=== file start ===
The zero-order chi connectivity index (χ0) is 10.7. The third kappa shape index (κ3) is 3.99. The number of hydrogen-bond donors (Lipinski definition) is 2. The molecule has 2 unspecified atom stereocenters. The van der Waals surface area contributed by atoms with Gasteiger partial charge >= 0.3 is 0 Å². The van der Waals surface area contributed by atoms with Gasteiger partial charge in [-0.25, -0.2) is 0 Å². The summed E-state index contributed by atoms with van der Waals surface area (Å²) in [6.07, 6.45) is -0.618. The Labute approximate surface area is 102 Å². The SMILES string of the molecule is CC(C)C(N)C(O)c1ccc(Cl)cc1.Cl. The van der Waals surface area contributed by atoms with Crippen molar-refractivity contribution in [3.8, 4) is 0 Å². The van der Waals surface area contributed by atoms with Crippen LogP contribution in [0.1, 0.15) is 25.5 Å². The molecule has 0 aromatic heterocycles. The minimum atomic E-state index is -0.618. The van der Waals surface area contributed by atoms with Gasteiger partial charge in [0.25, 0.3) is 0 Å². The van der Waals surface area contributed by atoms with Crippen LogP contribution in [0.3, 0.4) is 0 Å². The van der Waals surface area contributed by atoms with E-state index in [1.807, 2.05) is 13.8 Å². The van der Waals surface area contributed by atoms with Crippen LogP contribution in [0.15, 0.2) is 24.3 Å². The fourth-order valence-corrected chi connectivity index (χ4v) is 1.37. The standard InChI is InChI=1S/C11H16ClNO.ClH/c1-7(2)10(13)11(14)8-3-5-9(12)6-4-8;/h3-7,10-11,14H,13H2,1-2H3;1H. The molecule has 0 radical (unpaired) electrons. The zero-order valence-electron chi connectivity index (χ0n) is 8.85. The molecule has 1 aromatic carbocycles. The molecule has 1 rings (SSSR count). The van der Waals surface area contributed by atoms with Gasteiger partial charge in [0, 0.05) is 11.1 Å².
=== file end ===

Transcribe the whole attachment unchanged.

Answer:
The zero-order chi connectivity index (χ0) is 10.7. The third kappa shape index (κ3) is 3.99. The number of hydrogen-bond donors (Lipinski definition) is 2. The molecule has 2 unspecified atom stereocenters. The van der Waals surface area contributed by atoms with Gasteiger partial charge >= 0.3 is 0 Å². The van der Waals surface area contributed by atoms with Gasteiger partial charge in [-0.25, -0.2) is 0 Å². The summed E-state index contributed by atoms with van der Waals surface area (Å²) in [6.07, 6.45) is -0.618. The Labute approximate surface area is 102 Å². The SMILES string of the molecule is CC(C)C(N)C(O)c1ccc(Cl)cc1.Cl. The van der Waals surface area contributed by atoms with Crippen molar-refractivity contribution in [3.8, 4) is 0 Å². The van der Waals surface area contributed by atoms with Crippen LogP contribution in [0.1, 0.15) is 25.5 Å². The molecule has 0 aromatic heterocycles. The minimum atomic E-state index is -0.618. The van der Waals surface area contributed by atoms with Gasteiger partial charge in [0.25, 0.3) is 0 Å². The van der Waals surface area contributed by atoms with Crippen LogP contribution in [0.3, 0.4) is 0 Å². The van der Waals surface area contributed by atoms with E-state index in [1.807, 2.05) is 13.8 Å². The van der Waals surface area contributed by atoms with Crippen LogP contribution in [0.15, 0.2) is 24.3 Å². The fourth-order valence-corrected chi connectivity index (χ4v) is 1.37. The standard InChI is InChI=1S/C11H16ClNO.ClH/c1-7(2)10(13)11(14)8-3-5-9(12)6-4-8;/h3-7,10-11,14H,13H2,1-2H3;1H. The molecule has 0 radical (unpaired) electrons. The zero-order valence-electron chi connectivity index (χ0n) is 8.85. The molecule has 1 aromatic carbocycles. The molecule has 1 rings (SSSR count). The van der Waals surface area contributed by atoms with Gasteiger partial charge in [0, 0.05) is 11.1 Å².